Sleepy Sigatoka

It was always going to be hard to match the beauty and enjoyment of staying on Kuata Island but I couldn’t stay there forever. It was time to explore the mainland. The bus from Nadi to Sigatoka (pronounced Singatoka) was less than $6 and took an hour. I was the only non-Fijian on the full bus. An older bearded gentleman sat next to me. After a while we had a little chat. Turns out he went to Canterbury University and Massey back in the 1970s. His English was perfect. He was a teacher and had set up Trades schools here in Fiji that were still in operation. Nice, softly spoken man who was retired but being recruited by random churches and islands to oversee building projects. He’d almost finished a 9 month stint on one of the islands but was heading to Suva to watch his old high school rugby team play in the under 18s Fiji final. Next on his agenda was raising a church building so it was higher than the chief’s house in a village somewhere! It was dark outside so not much to look at, I was glad to have the interesting company. 

Once I got off the bus at Sigatoka, my air bnb host was there to collect me. He drove me to the house which was actually in a village nearby called Olosara. He and his wife were both retired teachers… bit of a theme for the evening! They lived with their severely handicapped son who could not talk or feed himself. He was 30 and their other child, a daughter, was 32 and had 8 months ago moved to live in New Zealand. She was a doctor in the Emergency Dept at Middlemore hospital, Auckland. The couple were lovely as were their dogs and puppies!

My room with couches & bed, Air Bnb in Olosara

The next day I woke early to pouring rain. I thought the day might end up being a stay at home and read or blog day.. but by 9am the rain had cleared and the sun was shining. It was a bit too windy to go to the Sigatoka Sand Dunes, famous for the archeaological things you can find there… so  I took the local bus into Sigatoka – just a 70cent bus ride- and really enjoyed wandering around the fruit and vegetable market. A few days later at the Fiji Museum in Suva I read all about what I’d missed at the Sand Dunes!

Sigatoka Sand dunes where pottery 2650 years old has been found!

The Sigatoka market had so many unique things I’d never seen before and some very cheap vegetables. They were all presented in groups on plates or leaves with the price on a card nearby. I’ve no idea if they were weighed groups or just an assortment that looked good but either way the price was at least half what it would cost at home.

Sigatoka Vege Market

Top: Market. Bottom: Lunch

I had lunch at an Indian vegetarian restaurant I’d spotted from the bus on the way in. It was yummy and cost less than $7 NZ for 3 curries, roti bread and 3 vegetable ball things. There wasn’t a lot to see in Sigatoka apart from the market and the river, but I did have a look at the flash looking Hare Krishna temple on the slope above the town.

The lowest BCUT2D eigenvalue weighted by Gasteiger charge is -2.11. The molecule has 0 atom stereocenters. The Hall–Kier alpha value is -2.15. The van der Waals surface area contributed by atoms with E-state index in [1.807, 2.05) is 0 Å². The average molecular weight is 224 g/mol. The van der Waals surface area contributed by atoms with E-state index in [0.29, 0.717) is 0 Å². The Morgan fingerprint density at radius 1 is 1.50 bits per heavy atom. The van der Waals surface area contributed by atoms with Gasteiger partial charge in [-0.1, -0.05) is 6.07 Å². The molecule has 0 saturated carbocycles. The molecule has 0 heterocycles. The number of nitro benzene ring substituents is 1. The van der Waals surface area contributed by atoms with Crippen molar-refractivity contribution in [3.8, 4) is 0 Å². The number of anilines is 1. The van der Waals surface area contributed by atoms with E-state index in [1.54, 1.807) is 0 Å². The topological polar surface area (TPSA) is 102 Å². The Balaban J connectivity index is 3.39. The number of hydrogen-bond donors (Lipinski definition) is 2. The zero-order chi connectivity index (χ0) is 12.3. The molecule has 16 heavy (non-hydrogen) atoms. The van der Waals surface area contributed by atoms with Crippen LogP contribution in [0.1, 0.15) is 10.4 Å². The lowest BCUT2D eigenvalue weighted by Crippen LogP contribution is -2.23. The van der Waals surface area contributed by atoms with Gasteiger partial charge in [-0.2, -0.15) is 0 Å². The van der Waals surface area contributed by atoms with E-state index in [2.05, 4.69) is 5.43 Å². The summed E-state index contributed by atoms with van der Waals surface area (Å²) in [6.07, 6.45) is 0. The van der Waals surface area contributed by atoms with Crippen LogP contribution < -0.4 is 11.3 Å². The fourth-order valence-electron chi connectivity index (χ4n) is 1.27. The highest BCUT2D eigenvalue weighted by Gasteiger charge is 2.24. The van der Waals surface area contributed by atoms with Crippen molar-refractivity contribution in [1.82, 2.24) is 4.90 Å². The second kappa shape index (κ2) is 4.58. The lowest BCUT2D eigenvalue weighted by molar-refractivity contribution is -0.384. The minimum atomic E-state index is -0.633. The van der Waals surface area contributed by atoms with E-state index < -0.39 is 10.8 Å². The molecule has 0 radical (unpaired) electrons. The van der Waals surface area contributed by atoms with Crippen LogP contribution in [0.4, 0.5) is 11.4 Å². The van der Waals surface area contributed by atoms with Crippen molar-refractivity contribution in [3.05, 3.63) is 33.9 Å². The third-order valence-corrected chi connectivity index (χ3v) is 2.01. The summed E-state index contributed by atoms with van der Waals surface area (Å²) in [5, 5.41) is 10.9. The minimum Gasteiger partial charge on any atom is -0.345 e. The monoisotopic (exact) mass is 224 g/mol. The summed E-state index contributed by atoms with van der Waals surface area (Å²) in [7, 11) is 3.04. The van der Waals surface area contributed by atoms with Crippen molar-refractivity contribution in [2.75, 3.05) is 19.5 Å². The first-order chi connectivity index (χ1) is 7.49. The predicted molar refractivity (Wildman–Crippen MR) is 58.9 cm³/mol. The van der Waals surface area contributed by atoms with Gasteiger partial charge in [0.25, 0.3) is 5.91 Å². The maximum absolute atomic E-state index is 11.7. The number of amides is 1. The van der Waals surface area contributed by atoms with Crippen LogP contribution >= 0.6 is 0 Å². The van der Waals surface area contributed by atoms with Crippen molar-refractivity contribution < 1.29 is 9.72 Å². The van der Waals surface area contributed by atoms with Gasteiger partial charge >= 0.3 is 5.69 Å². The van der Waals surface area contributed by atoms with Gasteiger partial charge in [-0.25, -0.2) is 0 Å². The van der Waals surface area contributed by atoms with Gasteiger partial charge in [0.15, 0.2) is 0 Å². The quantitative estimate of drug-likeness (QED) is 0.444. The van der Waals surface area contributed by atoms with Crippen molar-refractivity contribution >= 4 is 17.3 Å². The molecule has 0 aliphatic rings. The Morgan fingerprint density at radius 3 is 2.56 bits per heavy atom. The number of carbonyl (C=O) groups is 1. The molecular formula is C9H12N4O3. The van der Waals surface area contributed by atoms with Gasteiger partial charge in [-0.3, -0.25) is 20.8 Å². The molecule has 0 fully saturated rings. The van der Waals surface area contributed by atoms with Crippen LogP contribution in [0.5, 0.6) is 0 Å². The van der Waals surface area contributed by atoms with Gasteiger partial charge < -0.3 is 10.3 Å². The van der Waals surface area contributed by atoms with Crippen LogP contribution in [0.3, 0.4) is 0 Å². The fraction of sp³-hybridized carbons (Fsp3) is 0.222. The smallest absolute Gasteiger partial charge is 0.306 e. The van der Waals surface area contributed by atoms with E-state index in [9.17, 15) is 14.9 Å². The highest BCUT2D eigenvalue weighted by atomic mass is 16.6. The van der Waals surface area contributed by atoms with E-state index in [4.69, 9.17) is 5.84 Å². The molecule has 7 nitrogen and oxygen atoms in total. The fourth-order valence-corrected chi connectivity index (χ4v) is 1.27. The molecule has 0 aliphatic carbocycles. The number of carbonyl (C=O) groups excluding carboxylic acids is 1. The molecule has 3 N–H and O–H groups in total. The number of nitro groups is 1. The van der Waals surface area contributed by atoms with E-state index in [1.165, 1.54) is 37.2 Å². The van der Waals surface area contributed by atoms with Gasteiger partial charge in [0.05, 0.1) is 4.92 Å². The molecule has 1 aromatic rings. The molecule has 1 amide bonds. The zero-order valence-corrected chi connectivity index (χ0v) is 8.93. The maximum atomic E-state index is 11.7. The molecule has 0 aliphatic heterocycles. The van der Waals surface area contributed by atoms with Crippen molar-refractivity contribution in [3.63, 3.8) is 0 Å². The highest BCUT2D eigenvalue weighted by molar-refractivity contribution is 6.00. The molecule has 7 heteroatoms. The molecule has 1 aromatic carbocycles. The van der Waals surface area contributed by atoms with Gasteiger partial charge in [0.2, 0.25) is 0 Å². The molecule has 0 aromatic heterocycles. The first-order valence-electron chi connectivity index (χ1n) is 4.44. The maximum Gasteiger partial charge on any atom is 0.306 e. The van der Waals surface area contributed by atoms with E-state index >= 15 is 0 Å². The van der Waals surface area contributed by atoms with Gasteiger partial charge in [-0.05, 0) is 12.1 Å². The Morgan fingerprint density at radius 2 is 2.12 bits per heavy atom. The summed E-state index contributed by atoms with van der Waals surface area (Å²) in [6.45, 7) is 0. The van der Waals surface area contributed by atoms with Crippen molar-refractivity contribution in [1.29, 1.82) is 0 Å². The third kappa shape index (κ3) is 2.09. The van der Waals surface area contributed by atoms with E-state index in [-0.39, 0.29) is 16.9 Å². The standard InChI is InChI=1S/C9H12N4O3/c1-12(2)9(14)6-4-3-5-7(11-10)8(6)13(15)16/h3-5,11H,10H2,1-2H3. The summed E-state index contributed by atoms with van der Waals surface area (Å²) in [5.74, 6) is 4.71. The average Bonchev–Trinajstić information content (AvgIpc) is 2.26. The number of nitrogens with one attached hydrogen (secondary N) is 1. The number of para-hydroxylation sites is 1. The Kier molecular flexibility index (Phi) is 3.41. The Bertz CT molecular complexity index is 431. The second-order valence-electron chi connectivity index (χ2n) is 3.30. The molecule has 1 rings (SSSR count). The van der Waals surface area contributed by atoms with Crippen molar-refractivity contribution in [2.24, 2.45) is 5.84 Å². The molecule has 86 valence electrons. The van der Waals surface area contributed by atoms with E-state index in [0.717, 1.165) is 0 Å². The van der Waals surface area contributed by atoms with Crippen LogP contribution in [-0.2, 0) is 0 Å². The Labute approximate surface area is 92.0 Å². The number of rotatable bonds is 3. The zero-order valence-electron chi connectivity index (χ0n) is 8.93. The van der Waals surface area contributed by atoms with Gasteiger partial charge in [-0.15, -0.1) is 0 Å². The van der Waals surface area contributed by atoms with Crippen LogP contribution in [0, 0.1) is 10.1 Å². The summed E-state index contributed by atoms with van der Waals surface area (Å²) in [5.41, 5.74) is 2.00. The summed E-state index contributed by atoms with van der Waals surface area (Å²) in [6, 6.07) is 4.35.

Sigatoka River & Town, spot the large pale yellow Hare Krishna Temple on the slope above the town.

Hare Krishna Temple, Sigatoka

The weather packed in later in the afternoon so my plans of a swim and a sunset walk were dropped and I got stuck into my crime novel instead. My host had prepared some tasty indian food for my dinner which I ate along with salad I made from the veges I bought at the market.

The next morning I walked about 15 minutes along the road to the beach and had a swim. Although it was about 1.5 hours after high tide, it was very shallow water for a long distance. I enjoyed the swim then lay down on the beach and read my book and enjoyed the views. I was the only one there until a group of 20 kids and adults rocked up in their colourful Sunday best outfits. Half the group entered the water fully clothed, including the minister with his white robes. They were there to baptise a child of about 9 and a woman. I couldn’t really hear or see what was going on but the boy emerged with a candle – not lit of course as the strong wind would have snuffed that out in seconds. They were also both presented with certificates and there were lots of photos taken.

Top: Dinner. Bottom: Breakfast Indian style!

I climbed the small hill behind the house to see the sunset but it was a bit cloudy to really be noticed. Nice views of the sugar cane fields, houses and Olosara village though (see first picture in this post). Next day I was given a great Indian breakfast – roti, cauliflower and potato curry, some kind of semolina steamed buns with a nutty sauce that resembled tahini and then was sent on my way… A bus around the coral coast to Suva. After 5 days of only cold water showers, I was looking forward to a hot shower and to check out Fijian city life in the capital.

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